The skies have rained and blown for weeks. Blankets have been on and off the horses. Salted mashes consumed. Saddles nestled in the tack room, waiting.
And then, yesterday!
Dawn broke still and the farm floated alone in a heavy cloak of fog. Mist froze on branches, wire, hay, and manes. I warmed a saddle pad and bit indoors, waited until afternoon to mount.
Down went the first two rides on my calendar. But I had a horse ready for the third…
…until a normal dose of bute crashed her kidneys without warning. She spent most of a week – not to mention a substantial amount of cash – in the hospital. We saved her life, but not her career. Horses with compromised kidneys shouldn’t be put at risk of dehydration. She can do lots of things now. Endurance isn't one of them.
So, I got my old campaigner out of semi-retirement. He was a rock star before headshaking syndrome put him out of the game back in 2016. But he’d been looking better for months. No reason not to give him a shot; we could always reverse course if he wasn't happy.
He was happy. So, so happy! It was all I could do to keep his inner monster from eating too much trail, too fast, at Top o’ the World. We finished our first 50 together in several years. And we really were on top of the world.
Then. At the next ride, he colicked near the finish. We treated. He’s fine. But I gave him the rest of the season off. Next year may be on the table for him, or it may not. We’ll have to take it as it comes.
Maybe I'm getting a little better at that – taking it as it comes. Not just with endurance, but with a political train wreck at work, and with the intrusion of a housing development they want to build in the field next door.
It’s easy to get angry, isn’t it? When all you want is a break? Just some clear sailing, please, for once?
But we don’t learn much on smooth seas.
When the waves are high and the fog closes in, and we are chilled to the bone just trying to find our way…that is where the answers are. A world that shrinks, also sharpens. The things that are closest, the ones we tend to ignore, come into focus. We learn to rest in uncertainty. And if we can find peace in that place, we can find it anywhere.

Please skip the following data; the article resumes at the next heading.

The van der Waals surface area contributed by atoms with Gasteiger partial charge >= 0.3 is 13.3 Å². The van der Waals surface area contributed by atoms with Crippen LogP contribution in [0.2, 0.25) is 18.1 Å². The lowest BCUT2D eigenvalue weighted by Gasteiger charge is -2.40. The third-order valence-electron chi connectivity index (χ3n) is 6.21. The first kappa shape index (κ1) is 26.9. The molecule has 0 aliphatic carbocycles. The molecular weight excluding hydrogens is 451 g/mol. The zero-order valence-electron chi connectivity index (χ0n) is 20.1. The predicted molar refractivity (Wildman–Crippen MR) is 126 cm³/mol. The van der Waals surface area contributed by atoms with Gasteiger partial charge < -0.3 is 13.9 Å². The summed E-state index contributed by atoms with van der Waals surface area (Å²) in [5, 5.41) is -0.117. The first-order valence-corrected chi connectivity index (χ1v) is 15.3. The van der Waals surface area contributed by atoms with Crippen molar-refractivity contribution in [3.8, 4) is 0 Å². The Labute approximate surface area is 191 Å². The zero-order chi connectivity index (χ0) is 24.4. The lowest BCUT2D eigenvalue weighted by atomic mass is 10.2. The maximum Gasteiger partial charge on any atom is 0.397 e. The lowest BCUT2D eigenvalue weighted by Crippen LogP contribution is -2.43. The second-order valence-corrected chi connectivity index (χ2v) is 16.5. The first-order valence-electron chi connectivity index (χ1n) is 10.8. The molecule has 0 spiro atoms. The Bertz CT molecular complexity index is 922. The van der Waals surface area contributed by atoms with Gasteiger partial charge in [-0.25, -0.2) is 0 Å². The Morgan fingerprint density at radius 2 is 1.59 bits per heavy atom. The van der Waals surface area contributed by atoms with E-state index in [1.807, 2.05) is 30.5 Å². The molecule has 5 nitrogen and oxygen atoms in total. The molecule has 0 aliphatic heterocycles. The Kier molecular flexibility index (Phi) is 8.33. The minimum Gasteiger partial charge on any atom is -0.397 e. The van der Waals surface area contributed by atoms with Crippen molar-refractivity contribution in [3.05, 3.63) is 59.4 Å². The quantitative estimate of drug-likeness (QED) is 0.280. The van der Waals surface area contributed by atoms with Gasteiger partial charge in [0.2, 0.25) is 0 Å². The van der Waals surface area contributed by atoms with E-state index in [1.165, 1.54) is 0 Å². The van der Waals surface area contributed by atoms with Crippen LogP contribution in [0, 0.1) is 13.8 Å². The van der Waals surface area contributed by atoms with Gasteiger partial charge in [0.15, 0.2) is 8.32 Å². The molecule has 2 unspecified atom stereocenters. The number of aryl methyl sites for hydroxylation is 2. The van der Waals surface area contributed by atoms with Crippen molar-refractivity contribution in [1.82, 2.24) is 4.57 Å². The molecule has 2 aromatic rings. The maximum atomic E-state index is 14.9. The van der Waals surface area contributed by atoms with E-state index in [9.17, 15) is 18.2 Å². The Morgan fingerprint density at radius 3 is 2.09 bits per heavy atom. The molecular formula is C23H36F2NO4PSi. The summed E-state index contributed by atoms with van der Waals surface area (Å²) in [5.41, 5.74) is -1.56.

There’s an interesting book, if you’re struggling, called Life is in the Transitions. It tells stories of people who have suffered much more than I. The author observes out that – contrary to our cultural undercurrent of expectation that life is “supposed to” always move us onward and upward – our lived experience rarely follows that trajectory. We should expect to be in the midst of transition (often the uncomfortable variety) for a high percentage of our lives. Might as well get good at it, eh?
Trail riding can be nice, I’ve discovered. Just walking. Getting to know a new horse, without focusing on hills and heart rates and speed. Exploring new trails or visiting old ones. Quietly watching the sun soak through the freezing fog...melt the resistance..and shine not on the way things should be, but on how they actually are.
It’s bright again today. I’ll saddle two horses – the one with damaged kidneys and the one that colicked – and embrace this fleeting moment that holds them both.
The Sweaty Equestrian